When Australian tennis fans hear the phrase ‘French Open’, the reaction is generally one of hopelessness and this is more than merited. The last Australian to win the final of the French Open was the great Rod Laver in 1969. However, this year there may some cause for optimism for Australian tennis fans. Here is a run down of all the Australian men and their chances at this years tournament.
Nick Kygrios: Perhaps Australia’s greatest hope of getting anything out of this tournament. Kygrios’ game, unusually for an Australian player, suits clay pretty well with his ability to muscle the ball around the court being one of the best on tour at the moment. Nicks form on clay has been very promising so far this year, with the highlight being a semi-final appearance at the Madrid masters event where he beat the likes of Milos Raonic and Kei Nishikori, before ultimately falling to the greatest clay-courter in the professional era Rafael Nadal. Seeded number 17 at Roland Garros, Nick will not have to play a seed until the third round at the very earliest and thanks to a favourable draw he will not run into any of the top 4 players in the world until the quarter-final stages of the tournament. It is for this reason that Nick is many people dark horse for the tournament.
Bernard Tomic: Bernie has never liked clay. This has been evident in his results on the surface, only making it past the first round at Roland Garros once last year where he fell to fellow Aussie Thanasi Kokkinakis in 5 sets. Bernie games does not suit clay at all, his very flat ball trajectory and suspect movement around the court make him much easier to pick apart on the clay compared to hard court and his favourite surface grass. Tomic faces American Brian Baker in the first round, who has had a resurgence in recent months and will cause Bernie more than a few problems. I expect Tomic to get through the first round but it will be in four or five sets and I also predict that he will exit the tournament.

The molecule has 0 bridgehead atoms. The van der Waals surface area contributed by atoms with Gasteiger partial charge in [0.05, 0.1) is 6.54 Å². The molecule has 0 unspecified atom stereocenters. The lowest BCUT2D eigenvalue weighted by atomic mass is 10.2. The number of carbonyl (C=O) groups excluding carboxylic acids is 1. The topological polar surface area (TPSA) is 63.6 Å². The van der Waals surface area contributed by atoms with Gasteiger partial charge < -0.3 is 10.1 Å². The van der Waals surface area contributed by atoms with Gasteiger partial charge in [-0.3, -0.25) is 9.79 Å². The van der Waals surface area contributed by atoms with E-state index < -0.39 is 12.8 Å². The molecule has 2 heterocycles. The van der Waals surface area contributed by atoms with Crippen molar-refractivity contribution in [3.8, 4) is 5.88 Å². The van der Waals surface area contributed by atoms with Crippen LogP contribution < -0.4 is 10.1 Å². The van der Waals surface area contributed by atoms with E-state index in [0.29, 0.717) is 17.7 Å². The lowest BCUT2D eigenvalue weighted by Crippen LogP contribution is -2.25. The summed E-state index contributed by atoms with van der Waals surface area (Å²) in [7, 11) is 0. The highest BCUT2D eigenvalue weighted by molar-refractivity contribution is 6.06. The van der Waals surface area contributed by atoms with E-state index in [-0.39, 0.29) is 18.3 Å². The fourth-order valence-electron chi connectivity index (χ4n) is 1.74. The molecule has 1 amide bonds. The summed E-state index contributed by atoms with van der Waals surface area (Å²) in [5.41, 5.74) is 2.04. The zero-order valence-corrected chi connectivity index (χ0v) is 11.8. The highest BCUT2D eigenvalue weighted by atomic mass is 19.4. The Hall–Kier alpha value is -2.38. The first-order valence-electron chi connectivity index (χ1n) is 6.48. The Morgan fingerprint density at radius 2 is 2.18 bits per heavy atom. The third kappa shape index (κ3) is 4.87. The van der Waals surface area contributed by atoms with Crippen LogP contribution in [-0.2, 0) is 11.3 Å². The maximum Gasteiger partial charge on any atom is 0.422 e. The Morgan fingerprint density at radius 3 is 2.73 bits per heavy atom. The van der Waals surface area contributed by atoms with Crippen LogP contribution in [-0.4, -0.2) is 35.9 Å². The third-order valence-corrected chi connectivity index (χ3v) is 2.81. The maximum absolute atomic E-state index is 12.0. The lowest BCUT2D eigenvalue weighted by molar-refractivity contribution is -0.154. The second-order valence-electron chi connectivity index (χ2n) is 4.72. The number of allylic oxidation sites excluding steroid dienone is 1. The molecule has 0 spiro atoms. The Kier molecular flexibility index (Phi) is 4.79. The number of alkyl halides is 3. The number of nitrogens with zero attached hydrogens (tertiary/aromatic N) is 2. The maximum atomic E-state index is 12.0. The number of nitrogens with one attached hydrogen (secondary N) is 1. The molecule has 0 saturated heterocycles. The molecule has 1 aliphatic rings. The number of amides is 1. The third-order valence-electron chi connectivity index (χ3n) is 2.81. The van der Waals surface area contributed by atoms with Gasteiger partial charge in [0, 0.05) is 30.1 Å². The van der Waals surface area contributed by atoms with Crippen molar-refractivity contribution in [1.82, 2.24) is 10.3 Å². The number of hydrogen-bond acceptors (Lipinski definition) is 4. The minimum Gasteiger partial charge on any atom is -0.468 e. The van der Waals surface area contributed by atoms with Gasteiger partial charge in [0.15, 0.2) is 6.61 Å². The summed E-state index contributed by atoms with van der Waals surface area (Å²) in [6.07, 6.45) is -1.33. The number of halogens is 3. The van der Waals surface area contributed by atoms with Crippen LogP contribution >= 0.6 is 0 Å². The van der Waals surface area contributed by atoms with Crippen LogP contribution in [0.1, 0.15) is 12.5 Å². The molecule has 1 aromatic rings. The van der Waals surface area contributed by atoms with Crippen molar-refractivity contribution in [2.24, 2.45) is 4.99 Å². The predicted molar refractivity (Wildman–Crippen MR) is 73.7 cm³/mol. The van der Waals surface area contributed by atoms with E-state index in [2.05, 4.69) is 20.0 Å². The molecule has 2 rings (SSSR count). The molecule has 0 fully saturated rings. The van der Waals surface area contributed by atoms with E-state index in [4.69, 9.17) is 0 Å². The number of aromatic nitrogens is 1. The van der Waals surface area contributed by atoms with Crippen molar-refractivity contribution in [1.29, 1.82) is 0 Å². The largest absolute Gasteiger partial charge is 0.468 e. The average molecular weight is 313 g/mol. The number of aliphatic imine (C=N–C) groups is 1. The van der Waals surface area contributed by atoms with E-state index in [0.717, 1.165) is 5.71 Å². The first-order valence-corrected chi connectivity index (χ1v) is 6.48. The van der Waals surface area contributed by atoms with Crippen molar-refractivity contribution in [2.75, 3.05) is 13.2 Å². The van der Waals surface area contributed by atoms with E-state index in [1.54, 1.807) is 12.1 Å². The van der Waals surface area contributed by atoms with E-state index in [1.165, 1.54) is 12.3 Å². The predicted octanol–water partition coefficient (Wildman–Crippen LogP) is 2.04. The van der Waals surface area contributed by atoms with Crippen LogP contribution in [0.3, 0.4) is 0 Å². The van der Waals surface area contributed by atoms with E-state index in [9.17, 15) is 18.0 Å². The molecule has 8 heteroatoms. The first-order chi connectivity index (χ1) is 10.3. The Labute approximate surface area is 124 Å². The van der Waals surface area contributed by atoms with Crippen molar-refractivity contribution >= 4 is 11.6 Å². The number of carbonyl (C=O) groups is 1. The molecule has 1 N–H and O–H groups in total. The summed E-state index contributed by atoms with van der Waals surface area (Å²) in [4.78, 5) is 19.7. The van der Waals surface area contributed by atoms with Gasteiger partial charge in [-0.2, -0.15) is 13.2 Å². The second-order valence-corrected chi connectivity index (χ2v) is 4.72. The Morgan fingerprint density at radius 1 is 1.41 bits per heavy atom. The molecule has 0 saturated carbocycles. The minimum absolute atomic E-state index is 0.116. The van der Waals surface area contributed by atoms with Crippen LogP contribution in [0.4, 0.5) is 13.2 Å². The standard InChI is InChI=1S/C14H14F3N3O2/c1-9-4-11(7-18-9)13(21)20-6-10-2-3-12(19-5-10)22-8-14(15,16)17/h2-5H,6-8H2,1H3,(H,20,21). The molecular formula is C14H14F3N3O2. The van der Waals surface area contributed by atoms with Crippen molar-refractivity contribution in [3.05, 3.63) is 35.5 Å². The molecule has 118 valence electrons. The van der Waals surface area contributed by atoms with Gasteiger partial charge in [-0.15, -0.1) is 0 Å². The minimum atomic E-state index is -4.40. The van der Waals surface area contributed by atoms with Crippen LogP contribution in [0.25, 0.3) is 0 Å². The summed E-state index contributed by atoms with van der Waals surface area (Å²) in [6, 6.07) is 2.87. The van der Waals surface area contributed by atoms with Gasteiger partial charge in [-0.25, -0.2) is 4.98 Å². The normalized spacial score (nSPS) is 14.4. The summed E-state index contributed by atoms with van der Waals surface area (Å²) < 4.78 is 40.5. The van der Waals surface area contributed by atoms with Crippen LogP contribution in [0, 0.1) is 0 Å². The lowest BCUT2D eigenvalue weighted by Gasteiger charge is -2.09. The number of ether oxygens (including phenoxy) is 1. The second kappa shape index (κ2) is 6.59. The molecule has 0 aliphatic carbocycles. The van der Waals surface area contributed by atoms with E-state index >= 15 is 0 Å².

Sam Groth- This year so far for Sam Groth has been underwhelming to say the least. After breaking into the World top 50 last year, Groth has fallen away badly this year and is about to fall out of the top 100 if he doesn’t get a good result at Roland Garros. In his way at Roland Garros is the owner of nine French Open titles Rafael Nadal. As if the challenge of Nadal isn’t enough, clay is by far Groth’s worst surface, with the slower surface cancelling out his booming serve. It will be a miracle if Groth doesn’t get knocked out in the first round.
Jordan Thompson: The youngest of the Australian mens brigade at Roland Garros, as mentioned in a previous article, is trying to get his maiden win at a Grand Slam in this year’s French Open. His draw has been favourable and he may not another chance to get this win for a while yet. Jordan is set to play Serbian qualifier Laslo Djere who is ranked over 100 spots below Thompson in the world rankings. The only possible thing that could go against Thompson is the fact that Djere grew up on clay and it is his favourite surface. Despite this I believe Jordan will win his first grand slam match and go on to face bug serving Croat Ivo Karlovic.
John Millman: This year started really well for John Millman with positives results throughout the Australian summer, including a run into the second week of the Australian Open. The third ranked Australian male has risen to number 60 in the World and will hope to continue his momentum that he has built up so far this year at Roland Garros. Millman has drawn World number 15 John Isner in the first round and while that is a tough ask, there are holes very to Bernard Tomic that can be exploited in Isners game, especially on clay with his movement being very laboured at times due to his tall frame. It will take his best tennis, but don’t discount Millman from this match.